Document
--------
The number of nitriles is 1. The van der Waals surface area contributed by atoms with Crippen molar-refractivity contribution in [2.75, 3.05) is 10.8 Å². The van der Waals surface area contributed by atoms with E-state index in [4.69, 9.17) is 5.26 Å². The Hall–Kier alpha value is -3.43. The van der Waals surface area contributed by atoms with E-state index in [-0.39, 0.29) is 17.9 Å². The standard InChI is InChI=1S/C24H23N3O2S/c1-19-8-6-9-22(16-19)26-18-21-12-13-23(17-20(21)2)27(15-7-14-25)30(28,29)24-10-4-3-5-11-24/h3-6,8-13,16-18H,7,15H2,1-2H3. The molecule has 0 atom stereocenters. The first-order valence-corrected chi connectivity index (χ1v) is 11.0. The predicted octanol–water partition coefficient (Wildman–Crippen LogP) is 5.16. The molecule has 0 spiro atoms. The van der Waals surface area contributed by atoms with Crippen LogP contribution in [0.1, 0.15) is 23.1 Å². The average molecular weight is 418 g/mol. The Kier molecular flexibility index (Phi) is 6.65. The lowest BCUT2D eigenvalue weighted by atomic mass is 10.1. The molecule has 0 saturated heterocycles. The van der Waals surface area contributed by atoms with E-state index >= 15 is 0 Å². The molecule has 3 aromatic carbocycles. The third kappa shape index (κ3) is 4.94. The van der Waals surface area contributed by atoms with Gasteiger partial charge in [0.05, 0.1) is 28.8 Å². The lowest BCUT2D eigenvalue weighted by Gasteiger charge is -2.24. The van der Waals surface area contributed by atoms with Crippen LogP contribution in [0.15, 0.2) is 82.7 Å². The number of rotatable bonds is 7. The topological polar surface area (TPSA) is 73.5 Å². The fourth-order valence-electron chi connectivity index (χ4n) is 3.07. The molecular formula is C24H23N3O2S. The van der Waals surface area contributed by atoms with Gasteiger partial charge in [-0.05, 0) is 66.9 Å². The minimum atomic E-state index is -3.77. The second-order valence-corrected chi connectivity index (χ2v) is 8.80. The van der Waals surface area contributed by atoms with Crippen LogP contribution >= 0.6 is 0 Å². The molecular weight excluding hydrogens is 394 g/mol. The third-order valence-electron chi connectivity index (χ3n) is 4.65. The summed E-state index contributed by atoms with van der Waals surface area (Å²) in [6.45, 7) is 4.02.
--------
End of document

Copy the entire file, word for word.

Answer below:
The number of nitriles is 1. The van der Waals surface area contributed by atoms with Crippen molar-refractivity contribution in [2.75, 3.05) is 10.8 Å². The van der Waals surface area contributed by atoms with E-state index in [4.69, 9.17) is 5.26 Å². The Hall–Kier alpha value is -3.43. The van der Waals surface area contributed by atoms with E-state index in [-0.39, 0.29) is 17.9 Å². The standard InChI is InChI=1S/C24H23N3O2S/c1-19-8-6-9-22(16-19)26-18-21-12-13-23(17-20(21)2)27(15-7-14-25)30(28,29)24-10-4-3-5-11-24/h3-6,8-13,16-18H,7,15H2,1-2H3. The molecule has 0 atom stereocenters. The first-order valence-corrected chi connectivity index (χ1v) is 11.0. The predicted octanol–water partition coefficient (Wildman–Crippen LogP) is 5.16. The molecule has 0 spiro atoms. The van der Waals surface area contributed by atoms with Crippen LogP contribution in [0.1, 0.15) is 23.1 Å². The average molecular weight is 418 g/mol. The Kier molecular flexibility index (Phi) is 6.65. The lowest BCUT2D eigenvalue weighted by atomic mass is 10.1. The molecule has 0 saturated heterocycles. The van der Waals surface area contributed by atoms with E-state index >= 15 is 0 Å². The molecule has 3 aromatic carbocycles. The third kappa shape index (κ3) is 4.94. The van der Waals surface area contributed by atoms with Gasteiger partial charge in [0.05, 0.1) is 28.8 Å². The lowest BCUT2D eigenvalue weighted by Gasteiger charge is -2.24. The van der Waals surface area contributed by atoms with Crippen LogP contribution in [0.15, 0.2) is 82.7 Å². The number of rotatable bonds is 7. The topological polar surface area (TPSA) is 73.5 Å². The fourth-order valence-electron chi connectivity index (χ4n) is 3.07. The molecular formula is C24H23N3O2S. The van der Waals surface area contributed by atoms with Gasteiger partial charge in [-0.05, 0) is 66.9 Å². The minimum atomic E-state index is -3.77. The second-order valence-corrected chi connectivity index (χ2v) is 8.80. The van der Waals surface area contributed by atoms with Crippen LogP contribution >= 0.6 is 0 Å². The molecular weight excluding hydrogens is 394 g/mol. The third-order valence-electron chi connectivity index (χ3n) is 4.65. The summed E-state index contributed by atoms with van der Waals surface area (Å²) in [6.45, 7) is 4.02.